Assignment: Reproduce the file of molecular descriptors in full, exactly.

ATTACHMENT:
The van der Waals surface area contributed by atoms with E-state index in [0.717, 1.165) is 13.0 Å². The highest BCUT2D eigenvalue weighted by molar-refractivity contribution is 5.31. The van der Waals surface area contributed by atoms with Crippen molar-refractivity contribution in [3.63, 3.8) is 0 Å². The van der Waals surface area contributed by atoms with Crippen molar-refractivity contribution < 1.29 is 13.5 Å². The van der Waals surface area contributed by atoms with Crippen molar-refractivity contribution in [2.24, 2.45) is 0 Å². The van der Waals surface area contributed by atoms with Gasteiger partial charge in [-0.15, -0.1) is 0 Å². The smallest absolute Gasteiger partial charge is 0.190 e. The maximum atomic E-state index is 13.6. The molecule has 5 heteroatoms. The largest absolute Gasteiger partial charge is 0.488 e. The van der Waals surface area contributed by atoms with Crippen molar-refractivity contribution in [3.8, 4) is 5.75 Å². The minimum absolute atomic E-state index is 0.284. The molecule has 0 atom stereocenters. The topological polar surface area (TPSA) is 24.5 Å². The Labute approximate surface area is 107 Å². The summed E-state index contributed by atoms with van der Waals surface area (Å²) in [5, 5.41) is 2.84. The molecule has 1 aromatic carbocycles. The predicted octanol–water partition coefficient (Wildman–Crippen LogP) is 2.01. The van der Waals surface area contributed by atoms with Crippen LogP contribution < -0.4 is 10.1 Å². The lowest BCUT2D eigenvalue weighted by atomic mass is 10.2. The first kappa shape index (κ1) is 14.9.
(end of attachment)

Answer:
The van der Waals surface area contributed by atoms with E-state index in [0.717, 1.165) is 13.0 Å². The highest BCUT2D eigenvalue weighted by molar-refractivity contribution is 5.31. The van der Waals surface area contributed by atoms with Crippen molar-refractivity contribution in [3.63, 3.8) is 0 Å². The van der Waals surface area contributed by atoms with Crippen molar-refractivity contribution < 1.29 is 13.5 Å². The van der Waals surface area contributed by atoms with Crippen molar-refractivity contribution in [2.24, 2.45) is 0 Å². The van der Waals surface area contributed by atoms with Gasteiger partial charge in [-0.15, -0.1) is 0 Å². The smallest absolute Gasteiger partial charge is 0.190 e. The maximum atomic E-state index is 13.6. The molecule has 5 heteroatoms. The largest absolute Gasteiger partial charge is 0.488 e. The van der Waals surface area contributed by atoms with Crippen molar-refractivity contribution in [3.8, 4) is 5.75 Å². The minimum absolute atomic E-state index is 0.284. The molecule has 0 atom stereocenters. The topological polar surface area (TPSA) is 24.5 Å². The Labute approximate surface area is 107 Å². The summed E-state index contributed by atoms with van der Waals surface area (Å²) in [5, 5.41) is 2.84. The molecule has 1 aromatic carbocycles. The predicted octanol–water partition coefficient (Wildman–Crippen LogP) is 2.01. The van der Waals surface area contributed by atoms with Crippen LogP contribution < -0.4 is 10.1 Å². The lowest BCUT2D eigenvalue weighted by atomic mass is 10.2. The first kappa shape index (κ1) is 14.9.